3.5. Column Regeneration

Column regeneration is important for its reusability, so sorption-desorption tests were done for Cu2+ as an example. Then the regeneration efficiency was evaluated by performing two more sorption cycles using the same column and regenerating it after each cycle (Table 5). The three obtained curves are shown in Figure 9b.
After three consecutive Cu2+ adsorption–desorption cycles, the NaX zeolite packed column conserved up to 92% of its original capacity which means that it can be used several times. Also, the high efficiency conserved after regeneration proves that heavy metals can be successfully elute without degrading the structure of the adsorbent. Further regeneration could be done using mixed equimolar metal ions solution.

4. Conclusions

Synthetic NaX zeolite was used for heavy metals removal. Its sorption efficiency to eliminate Cu2+, Cd2+ and Pb2+ from water was investigated. The obtained sorption capacities were high for all metals. Cu2+ speciation as a function of pH is the reason behind its elevated sorption capacity compared to Cd2+ and Pb2+. The kinetic data were well fitted by the pseudo second order and the maximum sorption capacities were calculated from Langmuir isotherms. Concerning continuous flow studies, NaX zeolite was efficient in column experiments as well and it conserved 92% of its sorption capacity after two successive regeneration cycles.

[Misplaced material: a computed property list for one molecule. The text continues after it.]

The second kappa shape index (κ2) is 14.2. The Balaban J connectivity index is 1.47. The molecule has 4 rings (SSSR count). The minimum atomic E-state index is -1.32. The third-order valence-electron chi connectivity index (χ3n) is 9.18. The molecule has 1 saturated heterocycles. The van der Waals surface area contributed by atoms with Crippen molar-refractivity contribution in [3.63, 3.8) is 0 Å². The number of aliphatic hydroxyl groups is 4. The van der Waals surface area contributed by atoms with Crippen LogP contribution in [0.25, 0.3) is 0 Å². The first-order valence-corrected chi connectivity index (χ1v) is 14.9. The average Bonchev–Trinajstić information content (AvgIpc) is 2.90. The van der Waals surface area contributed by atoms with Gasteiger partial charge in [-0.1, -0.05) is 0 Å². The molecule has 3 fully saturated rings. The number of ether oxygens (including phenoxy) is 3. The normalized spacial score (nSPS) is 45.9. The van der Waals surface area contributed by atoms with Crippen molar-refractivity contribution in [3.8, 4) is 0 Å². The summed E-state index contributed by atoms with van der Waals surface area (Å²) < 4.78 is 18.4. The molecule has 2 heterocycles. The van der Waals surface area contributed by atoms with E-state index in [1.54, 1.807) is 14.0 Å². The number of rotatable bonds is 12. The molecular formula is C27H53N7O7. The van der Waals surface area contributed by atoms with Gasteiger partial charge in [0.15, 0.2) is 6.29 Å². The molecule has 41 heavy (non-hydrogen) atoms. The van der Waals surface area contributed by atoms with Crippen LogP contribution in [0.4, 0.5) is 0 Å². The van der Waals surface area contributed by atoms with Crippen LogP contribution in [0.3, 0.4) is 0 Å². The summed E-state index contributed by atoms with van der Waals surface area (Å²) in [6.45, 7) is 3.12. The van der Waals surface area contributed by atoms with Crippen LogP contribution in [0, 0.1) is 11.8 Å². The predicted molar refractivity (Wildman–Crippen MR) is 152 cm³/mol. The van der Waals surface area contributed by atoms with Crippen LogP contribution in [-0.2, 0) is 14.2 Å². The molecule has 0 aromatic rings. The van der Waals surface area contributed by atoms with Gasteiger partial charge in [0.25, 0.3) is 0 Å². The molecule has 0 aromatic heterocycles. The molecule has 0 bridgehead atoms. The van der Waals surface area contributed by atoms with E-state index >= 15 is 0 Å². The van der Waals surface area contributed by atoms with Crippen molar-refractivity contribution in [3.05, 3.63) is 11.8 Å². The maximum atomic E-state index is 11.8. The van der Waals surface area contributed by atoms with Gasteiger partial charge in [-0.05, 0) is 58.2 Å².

Author Contributions

I.B.-G. conceived the work; Z.E. designed the experiments and performed the experiments; Z.E., I.B.-G. and Y.P. analyzed and interpreted the data; Z.E. wrote the manuscript, Y.P. managed the study and the unit research in Poitiers, H.H. and Z.S. Participated in the manuscript correction.


The authors are thankful to the (IC2MP) ‘Institut de Chimie des Milieux et Matériaux de Poitiers—UMR 7285′, Poitiers University, PRES and Lebanese University for the financial support of this work.

Conflicts of Interest

The authors declare no conflict of interest.


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Figure 1. XRD patterns of NaX zeolite (a) and scanning electron microscopy (b).
Figure 1. XRD patterns of NaX zeolite (a) and scanning electron microscopy (b).
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Figure 2. N2 adsorption-desorption isotherms (adsorption in black and desorption in white) of NaX zeolite (a) and thermogravimetric analysis (b).
Figure 2. N2 adsorption-desorption isotherms (adsorption in black and desorption in white) of NaX zeolite (a) and thermogravimetric analysis (b).
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Figure 3. FT-IR spectra for NaX zeolite (a) and the pH of zero-point charge (pHzpc) (b).
Figure 3. FT-IR spectra for NaX zeolite (a) and the pH of zero-point charge (pHzpc) (b).
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Figure 4. Effect of (m)/(V) on Cu2+ adsorption on NaX zeolite (pH = 5.8, t = 2 h at 25 °C and [Cu2+])i = 0.47 mmol L−1).
Figure 4. Effect of (m)/(V) on Cu2+ adsorption on NaX zeolite (pH = 5.8, t = 2 h at 25 °C and [Cu2+])i = 0.47 mmol L−1).
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Figure 5. Effect of pH on the adsorption of metal ions on NaX zeolite (t = 2 h at 25 °C and [M2+]i = 0.47 mmol L−1).
Figure 5. Effect of pH on the adsorption of metal ions on NaX zeolite (t = 2 h at 25 °C and [M2+]i = 0.47 mmol L−1).
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Figure 6. Non-linear pseudo-second-order kinetic models for M2+ adsorption on NaX zeolite (pH = 5.8 at 25 °C and [Me2+]i = 0.47 mmol L−1).